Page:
Our mission | Our story | The history of the MU FRTI logo | Past directors

Admin building on fire at Mizzou

The University of Missouri Fire and Rescue Training Institute would be remiss if it did not mention the most famous fire in the history of the University. The fire on Jan. 9, 1892, burned down the entire building, leaving only the columns as an icon. While the MU Fire and Rescue Training Institute was decades from being conceived, this incident most certainly weighed heavily in people’s memories. It more than likely inspired many to help strive to achieve adequate fire protection and rescue training for both the University and the public. Without this tragic event, MU FRTI may have never formed.

Our mission

The mission of the University of Missouri Extension’s Fire and Rescue Training Institute is to plan, develop, deliver and administer state-of-the-art continuing professional education courses which meet the comprehensive training needs of fire and rescue personnel and other emergency managers and responders utilizing the most efficient and effective means possible, thereby enabling them to better protect lives and property within their communities.

Our story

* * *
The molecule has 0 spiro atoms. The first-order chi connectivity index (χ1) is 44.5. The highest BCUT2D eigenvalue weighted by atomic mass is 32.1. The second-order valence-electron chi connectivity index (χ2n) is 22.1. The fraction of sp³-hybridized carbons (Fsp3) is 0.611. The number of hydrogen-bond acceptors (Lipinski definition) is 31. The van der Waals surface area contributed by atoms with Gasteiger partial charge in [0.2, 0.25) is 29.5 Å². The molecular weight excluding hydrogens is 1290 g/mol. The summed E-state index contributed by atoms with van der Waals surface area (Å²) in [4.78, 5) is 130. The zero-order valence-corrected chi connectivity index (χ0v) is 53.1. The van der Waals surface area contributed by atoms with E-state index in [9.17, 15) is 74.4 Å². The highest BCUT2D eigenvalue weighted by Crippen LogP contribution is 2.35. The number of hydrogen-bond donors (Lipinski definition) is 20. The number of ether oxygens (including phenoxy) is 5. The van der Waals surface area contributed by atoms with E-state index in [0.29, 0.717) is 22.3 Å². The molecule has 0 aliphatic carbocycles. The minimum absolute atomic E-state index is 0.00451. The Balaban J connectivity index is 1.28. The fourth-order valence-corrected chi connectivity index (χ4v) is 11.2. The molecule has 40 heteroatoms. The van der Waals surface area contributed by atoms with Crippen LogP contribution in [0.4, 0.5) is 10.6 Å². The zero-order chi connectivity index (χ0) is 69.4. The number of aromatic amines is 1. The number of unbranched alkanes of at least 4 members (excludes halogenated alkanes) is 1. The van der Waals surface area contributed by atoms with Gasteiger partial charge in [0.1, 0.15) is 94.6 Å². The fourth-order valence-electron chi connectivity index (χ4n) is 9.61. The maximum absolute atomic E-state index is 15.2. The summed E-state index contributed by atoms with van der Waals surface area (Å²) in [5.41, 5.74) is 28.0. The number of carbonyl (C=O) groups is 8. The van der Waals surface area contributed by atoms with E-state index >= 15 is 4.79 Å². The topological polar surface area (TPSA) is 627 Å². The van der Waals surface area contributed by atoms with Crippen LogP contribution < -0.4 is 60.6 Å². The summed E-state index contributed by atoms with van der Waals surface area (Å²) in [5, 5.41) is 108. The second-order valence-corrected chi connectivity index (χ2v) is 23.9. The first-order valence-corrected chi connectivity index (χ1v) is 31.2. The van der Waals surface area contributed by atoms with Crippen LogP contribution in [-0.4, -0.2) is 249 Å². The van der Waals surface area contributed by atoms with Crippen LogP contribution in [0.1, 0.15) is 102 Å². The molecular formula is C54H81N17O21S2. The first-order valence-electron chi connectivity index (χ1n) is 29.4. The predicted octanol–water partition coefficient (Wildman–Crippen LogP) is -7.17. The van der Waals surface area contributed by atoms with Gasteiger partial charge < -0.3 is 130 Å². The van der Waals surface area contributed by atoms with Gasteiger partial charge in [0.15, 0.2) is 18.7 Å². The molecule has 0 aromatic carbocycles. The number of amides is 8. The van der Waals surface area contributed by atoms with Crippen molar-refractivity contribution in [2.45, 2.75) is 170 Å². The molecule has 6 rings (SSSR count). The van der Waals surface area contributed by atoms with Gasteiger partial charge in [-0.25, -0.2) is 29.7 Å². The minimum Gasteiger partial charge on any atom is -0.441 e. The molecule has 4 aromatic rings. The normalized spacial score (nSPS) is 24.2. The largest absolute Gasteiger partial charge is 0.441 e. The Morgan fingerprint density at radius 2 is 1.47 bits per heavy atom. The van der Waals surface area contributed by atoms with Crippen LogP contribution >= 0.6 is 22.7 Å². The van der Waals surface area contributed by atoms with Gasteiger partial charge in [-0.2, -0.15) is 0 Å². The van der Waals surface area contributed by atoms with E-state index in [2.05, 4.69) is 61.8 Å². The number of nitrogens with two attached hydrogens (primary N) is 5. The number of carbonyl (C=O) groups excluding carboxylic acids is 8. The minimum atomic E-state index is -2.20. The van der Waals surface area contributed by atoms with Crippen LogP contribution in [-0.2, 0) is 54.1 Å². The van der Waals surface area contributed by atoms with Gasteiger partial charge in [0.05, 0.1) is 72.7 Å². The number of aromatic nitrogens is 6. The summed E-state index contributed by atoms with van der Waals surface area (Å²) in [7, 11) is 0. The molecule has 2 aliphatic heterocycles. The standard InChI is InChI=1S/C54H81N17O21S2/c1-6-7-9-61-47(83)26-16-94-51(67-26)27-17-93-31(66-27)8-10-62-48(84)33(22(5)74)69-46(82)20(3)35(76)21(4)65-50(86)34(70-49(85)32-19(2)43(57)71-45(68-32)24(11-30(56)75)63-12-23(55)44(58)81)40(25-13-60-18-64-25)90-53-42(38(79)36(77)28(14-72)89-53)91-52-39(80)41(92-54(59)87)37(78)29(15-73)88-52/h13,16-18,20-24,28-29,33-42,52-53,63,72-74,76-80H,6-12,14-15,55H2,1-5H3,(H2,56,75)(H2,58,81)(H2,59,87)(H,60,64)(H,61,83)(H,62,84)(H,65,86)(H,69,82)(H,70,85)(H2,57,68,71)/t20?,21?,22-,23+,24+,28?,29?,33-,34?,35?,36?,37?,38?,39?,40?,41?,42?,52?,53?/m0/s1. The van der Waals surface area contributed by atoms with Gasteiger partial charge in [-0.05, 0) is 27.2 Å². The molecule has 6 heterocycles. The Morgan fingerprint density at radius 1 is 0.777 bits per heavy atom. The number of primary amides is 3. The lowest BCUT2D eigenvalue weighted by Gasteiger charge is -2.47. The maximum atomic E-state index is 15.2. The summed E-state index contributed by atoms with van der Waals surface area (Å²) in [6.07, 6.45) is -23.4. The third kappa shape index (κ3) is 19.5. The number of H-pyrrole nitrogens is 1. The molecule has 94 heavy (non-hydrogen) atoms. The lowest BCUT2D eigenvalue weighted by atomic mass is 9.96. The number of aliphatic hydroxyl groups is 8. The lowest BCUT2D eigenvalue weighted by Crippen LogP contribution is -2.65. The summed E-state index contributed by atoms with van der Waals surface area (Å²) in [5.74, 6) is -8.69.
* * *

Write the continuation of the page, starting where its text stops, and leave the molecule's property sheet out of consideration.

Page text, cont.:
Although fire service training has always been a part of every organized fire department, the early years in Missouri saw few training opportunities outside one’s own department. In 1933, central Missouri fire departments joined with the University of Missouri to address the need for more advanced training. Through their efforts the first Missouri Central Fire School was conducted that year. The purpose of this first school was to provide training that was needed for firefighters to perform their duties safely and efficiently. Some of the training topics of that first school included Ventilation and Gas-Masks and First Aid and Resuscitation. Even in the thirties, fire training addressed health and safety issues for firefighters, as well as providing medical services for citizens. The Missouri Central Fire School was a great success and became an annual event. The name of the school changed to the Summer Fire College, and then to the name it bears today Summer Fire School. From these modest beginnings the University of Missouri took a lead role in the training of Missouri’s fire and emergency service responders. This training mission has continued for over three quarters of a century.